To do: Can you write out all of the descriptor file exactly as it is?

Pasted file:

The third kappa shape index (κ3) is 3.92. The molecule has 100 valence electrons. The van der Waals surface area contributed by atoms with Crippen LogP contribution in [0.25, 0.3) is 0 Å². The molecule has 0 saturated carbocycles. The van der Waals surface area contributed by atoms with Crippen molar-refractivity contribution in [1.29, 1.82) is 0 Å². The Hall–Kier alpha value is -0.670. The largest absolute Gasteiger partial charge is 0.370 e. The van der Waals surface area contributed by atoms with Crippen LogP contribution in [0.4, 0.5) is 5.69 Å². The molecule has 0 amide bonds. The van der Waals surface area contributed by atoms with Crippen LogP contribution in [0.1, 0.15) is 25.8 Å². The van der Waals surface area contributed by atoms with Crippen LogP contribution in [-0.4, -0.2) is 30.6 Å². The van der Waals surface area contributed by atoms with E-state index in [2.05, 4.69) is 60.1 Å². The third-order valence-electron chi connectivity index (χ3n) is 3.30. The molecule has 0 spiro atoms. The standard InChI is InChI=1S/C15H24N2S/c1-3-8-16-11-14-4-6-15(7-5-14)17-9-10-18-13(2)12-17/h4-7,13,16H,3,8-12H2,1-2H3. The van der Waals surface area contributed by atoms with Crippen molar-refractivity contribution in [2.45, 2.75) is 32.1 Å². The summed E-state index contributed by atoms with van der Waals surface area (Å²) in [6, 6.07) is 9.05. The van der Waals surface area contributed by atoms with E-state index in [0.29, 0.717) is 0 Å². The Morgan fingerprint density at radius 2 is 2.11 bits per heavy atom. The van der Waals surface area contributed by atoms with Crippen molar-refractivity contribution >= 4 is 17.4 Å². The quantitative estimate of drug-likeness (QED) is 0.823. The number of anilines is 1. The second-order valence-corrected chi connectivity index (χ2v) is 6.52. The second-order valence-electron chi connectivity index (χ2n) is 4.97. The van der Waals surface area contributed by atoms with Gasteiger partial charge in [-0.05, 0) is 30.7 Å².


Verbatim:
The third kappa shape index (κ3) is 3.92. The molecule has 100 valence electrons. The van der Waals surface area contributed by atoms with Crippen LogP contribution in [0.25, 0.3) is 0 Å². The molecule has 0 saturated carbocycles. The van der Waals surface area contributed by atoms with Crippen molar-refractivity contribution in [1.29, 1.82) is 0 Å². The Hall–Kier alpha value is -0.670. The largest absolute Gasteiger partial charge is 0.370 e. The van der Waals surface area contributed by atoms with Crippen LogP contribution in [0.4, 0.5) is 5.69 Å². The molecule has 0 amide bonds. The van der Waals surface area contributed by atoms with Crippen LogP contribution in [0.1, 0.15) is 25.8 Å². The van der Waals surface area contributed by atoms with Crippen LogP contribution in [-0.4, -0.2) is 30.6 Å². The van der Waals surface area contributed by atoms with E-state index in [2.05, 4.69) is 60.1 Å². The third-order valence-electron chi connectivity index (χ3n) is 3.30. The molecule has 0 spiro atoms. The standard InChI is InChI=1S/C15H24N2S/c1-3-8-16-11-14-4-6-15(7-5-14)17-9-10-18-13(2)12-17/h4-7,13,16H,3,8-12H2,1-2H3. The van der Waals surface area contributed by atoms with Crippen molar-refractivity contribution in [2.45, 2.75) is 32.1 Å². The summed E-state index contributed by atoms with van der Waals surface area (Å²) in [6, 6.07) is 9.05. The van der Waals surface area contributed by atoms with E-state index in [0.29, 0.717) is 0 Å². The Morgan fingerprint density at radius 2 is 2.11 bits per heavy atom. The van der Waals surface area contributed by atoms with Crippen molar-refractivity contribution >= 4 is 17.4 Å². The quantitative estimate of drug-likeness (QED) is 0.823. The number of anilines is 1. The second-order valence-corrected chi connectivity index (χ2v) is 6.52. The second-order valence-electron chi connectivity index (χ2n) is 4.97. The van der Waals surface area contributed by atoms with Gasteiger partial charge in [-0.05, 0) is 30.7 Å².